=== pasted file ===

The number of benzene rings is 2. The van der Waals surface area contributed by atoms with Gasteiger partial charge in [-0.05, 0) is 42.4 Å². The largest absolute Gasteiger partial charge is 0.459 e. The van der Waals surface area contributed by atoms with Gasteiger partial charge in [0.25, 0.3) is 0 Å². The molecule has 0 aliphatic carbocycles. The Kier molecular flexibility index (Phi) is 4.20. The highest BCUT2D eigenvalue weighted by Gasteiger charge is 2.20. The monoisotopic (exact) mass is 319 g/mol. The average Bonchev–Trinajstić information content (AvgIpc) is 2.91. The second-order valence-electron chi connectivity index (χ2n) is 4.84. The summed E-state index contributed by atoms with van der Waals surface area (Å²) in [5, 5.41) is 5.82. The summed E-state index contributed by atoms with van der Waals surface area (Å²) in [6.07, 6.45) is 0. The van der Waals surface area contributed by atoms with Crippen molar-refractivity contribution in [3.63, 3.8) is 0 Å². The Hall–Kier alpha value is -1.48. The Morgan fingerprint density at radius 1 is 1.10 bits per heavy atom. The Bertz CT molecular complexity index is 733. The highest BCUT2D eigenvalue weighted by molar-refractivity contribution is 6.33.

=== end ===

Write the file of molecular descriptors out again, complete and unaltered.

The number of benzene rings is 2. The van der Waals surface area contributed by atoms with Gasteiger partial charge in [-0.05, 0) is 42.4 Å². The largest absolute Gasteiger partial charge is 0.459 e. The van der Waals surface area contributed by atoms with Gasteiger partial charge in [0.25, 0.3) is 0 Å². The molecule has 0 aliphatic carbocycles. The Kier molecular flexibility index (Phi) is 4.20. The highest BCUT2D eigenvalue weighted by Gasteiger charge is 2.20. The monoisotopic (exact) mass is 319 g/mol. The average Bonchev–Trinajstić information content (AvgIpc) is 2.91. The second-order valence-electron chi connectivity index (χ2n) is 4.84. The summed E-state index contributed by atoms with van der Waals surface area (Å²) in [5, 5.41) is 5.82. The summed E-state index contributed by atoms with van der Waals surface area (Å²) in [6.07, 6.45) is 0. The van der Waals surface area contributed by atoms with Crippen molar-refractivity contribution in [3.63, 3.8) is 0 Å². The Hall–Kier alpha value is -1.48. The Morgan fingerprint density at radius 1 is 1.10 bits per heavy atom. The Bertz CT molecular complexity index is 733. The highest BCUT2D eigenvalue weighted by molar-refractivity contribution is 6.33.